Sunday, March 06, 2011

Underrated Movie #109: Tales from the Crypt Presents: Demon Knight

The Long-Awaited Return of Cheesy Movies Week:
Title: Tales from the Crypt Presents: Demon Knight
Year: 1994
Director: Ernest Dickerson
Writers: Ethan Reiff & Cyrus Voris & Mark Bishop
Stars: William Sadler, Billy Zane, Jada Pinkett, Brenda Backe, CCH Pounder, Thomas Haden Church, Gary Farmer

The Story: A wanderer who is being chased by a mysterious hunter takes refuge in a desert motel where he recruits the locals to make a last stand against an army of demons.

How it Came to be Underrated: I rarely cover horror movies on this blog, not because I don’t like them, but because they don’t get to be underrated for very long. Take a movie like Evil Dead 2, which seems to be the biggest inspiration for this movie. Horror enthusiasts, always hungry to tell each other about anything good, transformed it from a minor cult classic into a household name very quickly. So why has this one remained underrated? Because of its tangential association with HBO’s lame “Tales of the Crypt” TV show, which squandered the name of the legendary EC comics by transforming their grim horror into campy comedy.

Why It’s Cheesy Fun:

  1. Sure enough, this movie begins with a crappy intro by the puppet Crypt Keeper from the TV show, which is not directed by Dickerson. Lucky you, on DVD you can just skip the first 8 minutes of the movie and totally ignore that whole element. Then you just have a lean and mean little 80-minute horror movie left, which doesn’t need to be a second longer.
  2. Ernest Dickerson was the first major black cinematographer and when he switched to directing, he was happy to bring a subversive racial sensibility to the B-movies he took on. Usually black people die first in horror movies, but even in ones where they become the survivors (Night of the Living Dead, Anaconda) there’s always an implication that they survive because they’re somehow inherently more moral, which still defines everybody according to race. This movie avoids both problems: the last survivor just happens to be most kick-ass character.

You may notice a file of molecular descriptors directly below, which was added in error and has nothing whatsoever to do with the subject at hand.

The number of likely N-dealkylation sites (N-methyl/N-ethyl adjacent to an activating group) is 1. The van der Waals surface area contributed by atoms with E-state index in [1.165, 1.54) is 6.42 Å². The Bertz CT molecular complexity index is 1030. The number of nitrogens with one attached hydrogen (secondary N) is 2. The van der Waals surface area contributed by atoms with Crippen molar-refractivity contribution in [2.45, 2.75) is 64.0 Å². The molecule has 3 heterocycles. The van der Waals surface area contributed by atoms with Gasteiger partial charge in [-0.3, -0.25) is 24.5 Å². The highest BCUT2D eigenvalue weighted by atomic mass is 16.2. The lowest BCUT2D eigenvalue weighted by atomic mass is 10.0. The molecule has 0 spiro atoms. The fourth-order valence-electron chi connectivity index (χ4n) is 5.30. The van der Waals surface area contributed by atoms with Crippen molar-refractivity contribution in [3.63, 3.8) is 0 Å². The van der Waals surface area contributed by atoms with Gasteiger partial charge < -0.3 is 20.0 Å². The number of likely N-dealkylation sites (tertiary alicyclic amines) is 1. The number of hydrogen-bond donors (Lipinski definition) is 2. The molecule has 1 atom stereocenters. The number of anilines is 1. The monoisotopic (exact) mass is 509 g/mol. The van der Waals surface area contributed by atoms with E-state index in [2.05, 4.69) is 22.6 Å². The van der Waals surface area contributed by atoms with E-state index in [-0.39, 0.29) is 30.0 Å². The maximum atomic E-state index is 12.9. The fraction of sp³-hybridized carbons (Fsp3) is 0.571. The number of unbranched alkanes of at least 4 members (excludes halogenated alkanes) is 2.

3. What sinks most horror movies are the performances. I suppose Dickerson was able to use his rep to get a great cast here, headlined by always great tough-guy William Sadler and Billy Zane at his strutting, cocky, charismatic best. Pounder, Pinkett, Church and Farmer all do dependably fine work too.
  4. I always wince when fantasy or horror stories define good as the Light and evil as the Darkness, but this one makes it work by first defining the villains’ earthly manifestations as clearly understood physical challenges for our heroes with fixed rules and limits that allow us to predict what might happen next. The “blood seals” they put on the doors let us always see where the safe spaces are, and we get to see how and why that space keeps shrinking throughout the movie, which is always essential. No questions here of “why don’t they just…”
  5. I also firmly believe that all horror movies need an element of psychological temptation, not just physical threats, and this movie juggles the two well. Horror writers do well to remember that the thing we’re most afraid of is ourselves. (But don’t worry, there’s still enough gore for the gorehounds too)

If You Like This, You Should Also Check Out: Zane was also underrated in the uber-cheesy adaptation of The Phantom. Sadler was also underrated in… tomorrow’s movie! That’s right, it’s a two-day Sadler-fest!

How Available Is It?: It’s got a nice-enough bare-bones DVD

Today’s Post Was Brought To You By: Danger!


Dan McCoy said...

To be fair to the HBO series, there was plenty of (entirely intentional) camp in the original EC comics too, which went hand-in-hand with the ironic denouements and goofy puns.

Steve Bird said...

Ha! The same friend who dragged me to the Kevin Sorbo Kull movie dragged me to this one, too, and I found both surprisingly entertaining. This movie made me a Zane fan (for a while, at least). I also left the theater thinking that Pinkett would make a good star of a "Martha Washington" movie (the Miller/Gibbons comics character -- like the Zane thing, this too lasted only for a while).

Matt Bird said...

Dan, I know you're a bigger fan of the show than I am, but I would say that this case shows the difference between high camp (they care so intensely that they don't care how ridiculous they look) and low camp (they're letting you know with a wink that this is ridiculous but they don't really care).

Dan McCoy said...

Oh, but the comics totally knew they were ridiculous (even though they loved what they're doing). Look at the way they turned "Good Lord... choke!" into an in-joke.

As for the show, I wouldn't say I'm a fan -- although there were individual great episodes (usually when they pulled in a big-name director to toss one off).